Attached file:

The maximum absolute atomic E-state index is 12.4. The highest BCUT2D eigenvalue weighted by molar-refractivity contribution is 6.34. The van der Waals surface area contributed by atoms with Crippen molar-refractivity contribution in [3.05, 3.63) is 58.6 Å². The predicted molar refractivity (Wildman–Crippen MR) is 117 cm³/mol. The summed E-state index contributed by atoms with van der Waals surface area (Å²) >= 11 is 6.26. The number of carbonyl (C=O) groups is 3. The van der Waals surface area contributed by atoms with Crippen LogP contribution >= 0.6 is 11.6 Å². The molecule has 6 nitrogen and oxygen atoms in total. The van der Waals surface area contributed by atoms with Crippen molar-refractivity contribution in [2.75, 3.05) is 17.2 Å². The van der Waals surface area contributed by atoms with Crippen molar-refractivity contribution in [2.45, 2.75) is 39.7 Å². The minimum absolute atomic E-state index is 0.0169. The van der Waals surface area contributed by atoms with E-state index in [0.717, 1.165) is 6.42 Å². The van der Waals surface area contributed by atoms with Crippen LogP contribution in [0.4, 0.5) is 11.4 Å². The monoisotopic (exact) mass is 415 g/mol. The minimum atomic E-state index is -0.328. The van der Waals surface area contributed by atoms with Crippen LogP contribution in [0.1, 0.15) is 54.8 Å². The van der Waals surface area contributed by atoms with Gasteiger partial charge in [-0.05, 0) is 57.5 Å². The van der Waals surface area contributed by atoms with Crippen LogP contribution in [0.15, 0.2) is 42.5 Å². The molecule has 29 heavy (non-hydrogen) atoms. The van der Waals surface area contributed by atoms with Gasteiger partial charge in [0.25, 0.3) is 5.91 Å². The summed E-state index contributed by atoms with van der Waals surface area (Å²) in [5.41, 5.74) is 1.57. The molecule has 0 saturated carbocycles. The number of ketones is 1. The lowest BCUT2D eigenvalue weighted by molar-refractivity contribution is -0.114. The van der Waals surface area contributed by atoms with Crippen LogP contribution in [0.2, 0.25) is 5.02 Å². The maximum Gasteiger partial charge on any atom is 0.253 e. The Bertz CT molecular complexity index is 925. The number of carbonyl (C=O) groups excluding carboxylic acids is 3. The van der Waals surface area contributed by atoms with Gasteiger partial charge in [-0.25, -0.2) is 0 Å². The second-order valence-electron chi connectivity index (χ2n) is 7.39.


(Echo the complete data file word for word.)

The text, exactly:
The maximum absolute atomic E-state index is 12.4. The highest BCUT2D eigenvalue weighted by molar-refractivity contribution is 6.34. The van der Waals surface area contributed by atoms with Crippen molar-refractivity contribution in [3.05, 3.63) is 58.6 Å². The predicted molar refractivity (Wildman–Crippen MR) is 117 cm³/mol. The summed E-state index contributed by atoms with van der Waals surface area (Å²) >= 11 is 6.26. The number of carbonyl (C=O) groups is 3. The van der Waals surface area contributed by atoms with Crippen LogP contribution >= 0.6 is 11.6 Å². The molecule has 6 nitrogen and oxygen atoms in total. The van der Waals surface area contributed by atoms with Crippen molar-refractivity contribution in [2.75, 3.05) is 17.2 Å². The van der Waals surface area contributed by atoms with Crippen molar-refractivity contribution in [2.45, 2.75) is 39.7 Å². The minimum absolute atomic E-state index is 0.0169. The van der Waals surface area contributed by atoms with E-state index in [0.717, 1.165) is 6.42 Å². The van der Waals surface area contributed by atoms with Crippen LogP contribution in [0.4, 0.5) is 11.4 Å². The monoisotopic (exact) mass is 415 g/mol. The minimum atomic E-state index is -0.328. The van der Waals surface area contributed by atoms with Crippen LogP contribution in [0.1, 0.15) is 54.8 Å². The van der Waals surface area contributed by atoms with Gasteiger partial charge in [-0.05, 0) is 57.5 Å². The van der Waals surface area contributed by atoms with Crippen LogP contribution in [0.15, 0.2) is 42.5 Å². The molecule has 29 heavy (non-hydrogen) atoms. The van der Waals surface area contributed by atoms with Gasteiger partial charge in [0.25, 0.3) is 5.91 Å². The summed E-state index contributed by atoms with van der Waals surface area (Å²) in [5.41, 5.74) is 1.57. The molecule has 0 saturated carbocycles. The number of ketones is 1. The lowest BCUT2D eigenvalue weighted by molar-refractivity contribution is -0.114. The van der Waals surface area contributed by atoms with Crippen LogP contribution in [0.2, 0.25) is 5.02 Å². The maximum Gasteiger partial charge on any atom is 0.253 e. The Bertz CT molecular complexity index is 925. The number of carbonyl (C=O) groups excluding carboxylic acids is 3. The van der Waals surface area contributed by atoms with Gasteiger partial charge in [-0.25, -0.2) is 0 Å². The second-order valence-electron chi connectivity index (χ2n) is 7.39.